Loung’s tragic loss of her Father, Mother and youngest sister Geak, leaves her with no father or mother. These deaths have a severe emotional impact on Loung. . From this we get a glimpse of the power that family relationships have in Loung’s life. After Loung has lost both of her parents she is left with an empty space in her life – the two most essential elements in her family are gone. Loung dives into a short-lived quest for a family like her own. We see this in her observations of a foster family (quote). From this we see Loung’s longing for a family which she no longer has.
Ng-Chan begins to notice the growing intimacy between her father and her half sister, who represents an invasion of the relationship between her father and herself. Consequently, Ng-Chan, who has always considered herself an “only child,” displays jealousy. Her bitterness is compared to “the taste of something sharp and grey...like a tiny piece of rock…[she can] break her teeth on” if she is not careful. Thus, “somewhere along the way, [she stops] looking forward to Saturdays.” This results in a deviation in her perspective: an experience that was once enjoyable is no longer worthwhile. These changes, however, remain unnoticed by her father because she is reluctant to assert her feelings, unwilling to potentially harm their relationship. This is evident when she feels “sad about … how [her father’s] face changed” after she has expressed her unwillingness to go out with him. For this reason, she seems “go into an automatic cheer whenever [she] sees him,” and their “Saturday rituals [continue]... until the time she leaves for university.” The father’s ignorance about the transformations in her daughter’s attitude, coupled with the daughter’s inability to express her feelings, results in in an awkward deadlock in their relationship whereby neither of them can express an incentive to find a
Being ethnically and religiously different in any place creates many different barriers and struggles to a person. In Stealing Buddha’s Dinner, Bich comes from a Buddhist family who emigrated from Vietnam to the United States. Torn between being Vietnamese and her desire to become American, she became confounded of what she really wanted to become. The city of Grand Rapids, Michigan where her family decided to move, was populated with mostly white Christians. Her ethnicity and religion made her different from students at her school which created obstacles in trying to fit in and become American. Being Ethnicity and religion different brings challenges to people like Bich. Throughout the book, Bich chooses to explain how she admired American identity, but at the same time challenged their religious beliefs and embraced the variety of cultures.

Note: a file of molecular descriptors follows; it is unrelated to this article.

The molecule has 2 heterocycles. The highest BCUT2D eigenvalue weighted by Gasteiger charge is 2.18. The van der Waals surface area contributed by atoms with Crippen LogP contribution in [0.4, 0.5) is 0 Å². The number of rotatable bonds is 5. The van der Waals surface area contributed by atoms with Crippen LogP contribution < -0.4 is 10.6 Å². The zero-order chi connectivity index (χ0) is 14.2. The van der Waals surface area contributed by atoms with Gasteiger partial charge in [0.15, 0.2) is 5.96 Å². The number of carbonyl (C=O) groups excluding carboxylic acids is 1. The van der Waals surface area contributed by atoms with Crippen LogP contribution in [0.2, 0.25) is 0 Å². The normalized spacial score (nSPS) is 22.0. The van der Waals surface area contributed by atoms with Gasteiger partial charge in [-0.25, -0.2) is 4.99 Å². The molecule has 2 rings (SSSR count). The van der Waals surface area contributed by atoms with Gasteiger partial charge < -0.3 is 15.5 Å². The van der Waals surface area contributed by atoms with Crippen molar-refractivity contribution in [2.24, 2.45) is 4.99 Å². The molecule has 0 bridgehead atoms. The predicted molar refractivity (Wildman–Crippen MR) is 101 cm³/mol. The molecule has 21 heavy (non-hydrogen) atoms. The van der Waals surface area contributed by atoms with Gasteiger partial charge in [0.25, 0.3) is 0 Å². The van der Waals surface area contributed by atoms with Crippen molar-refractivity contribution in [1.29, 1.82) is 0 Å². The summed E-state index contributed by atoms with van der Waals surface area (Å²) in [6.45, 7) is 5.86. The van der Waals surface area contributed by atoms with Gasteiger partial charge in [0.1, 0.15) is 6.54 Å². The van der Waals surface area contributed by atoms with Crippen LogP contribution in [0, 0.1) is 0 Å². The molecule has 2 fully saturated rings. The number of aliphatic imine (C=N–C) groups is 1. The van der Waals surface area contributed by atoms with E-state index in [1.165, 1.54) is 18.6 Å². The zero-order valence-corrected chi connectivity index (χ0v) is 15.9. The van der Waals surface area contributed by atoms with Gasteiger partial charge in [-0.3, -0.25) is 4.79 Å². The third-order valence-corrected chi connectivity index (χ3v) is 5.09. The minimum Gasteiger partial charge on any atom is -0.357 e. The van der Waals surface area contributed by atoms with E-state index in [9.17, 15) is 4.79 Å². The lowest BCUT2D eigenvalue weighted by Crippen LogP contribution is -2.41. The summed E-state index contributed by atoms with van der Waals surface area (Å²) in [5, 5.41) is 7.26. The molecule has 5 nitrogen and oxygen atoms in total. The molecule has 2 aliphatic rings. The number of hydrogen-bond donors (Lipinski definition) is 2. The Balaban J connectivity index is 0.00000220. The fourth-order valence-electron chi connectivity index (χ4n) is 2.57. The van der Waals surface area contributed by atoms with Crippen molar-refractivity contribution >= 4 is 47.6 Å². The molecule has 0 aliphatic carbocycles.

His foolish acts get him into five hundred years of trouble at the hands of Tze-Yo-Tzuh, and the Monkey King must then rely on the trust of a stranger to lead him toward redemption. In another story, Danny is a popular athletic teenager whose life is amazing until his cousin Chin-Kee arrives from China. Chin-Kee is the epitome of Chinese stereotypes—eating cat gizzards, excelling in classes, speaking in broken English—and Danny wants to hide him away and pretend he does not exist. But Chin-Kee ends up going to school with Danny every day, ruining Danny’s reputation. American Born Chinese undergoes phases of identity crises that are coupled with some sort of mental or physical transformation. This is a great novel to explore the diversity of students and how different elements affect their culture. The big question of the unit also allows for students to recognize stereotypes in order to see the implications that can have on the people the labels are placed on and how some labels may be placed on them for having a particular quality, gender, race, etc. The ending and tone of the novel also will help students with recognizing the need for accepting others while seeing that every person should seek for his or her own
A world once filled with Asian friends and neighbors crashes harshly as Jin is left stranded in a white dominated school. Stereotypes and teasing are quickly placed on him from his racial background. Still new to the area, Jin presumes, “The only other Asian in my class was Suzy Nakamura. When the class finally figured out that we weren’t related, rumors began to circulate that Suzy and I were arranged to be married on her thirteenth birthday. We avoided each other as much as possible” (Yang 31). Embarrassment clouds Jin as he realizes that he’s not like the other kids in his class. With distinct features and his native tongue, Jin felt like a reject surrounded by his Caucasian classmates. He was entirely alone amongst his peers, and he didn’t like that one single bit. In this way, it’s clear how both Junior and Jin felt like outcasts in these two oceans of white students and teachers.
From a young age, the daughter will soon endure the burdens of what a woman will encounter throughout her lifetime of domestic duties and will not be able to gain the knowledge and opportunities that the son of the family will encounter. As the girl matures she is mostly ushered into the life of becoming a doting wife with a husband and family or in turn of following the path of becoming a nun. The traditional world of Tibet would seemingly push the woman into making the choice of husband and family which is an important aspect of the society. Once married, which are normally arranged the Tibetan woman is already a man’s gain for him to be successful in his own journey to further his status and/or wealth.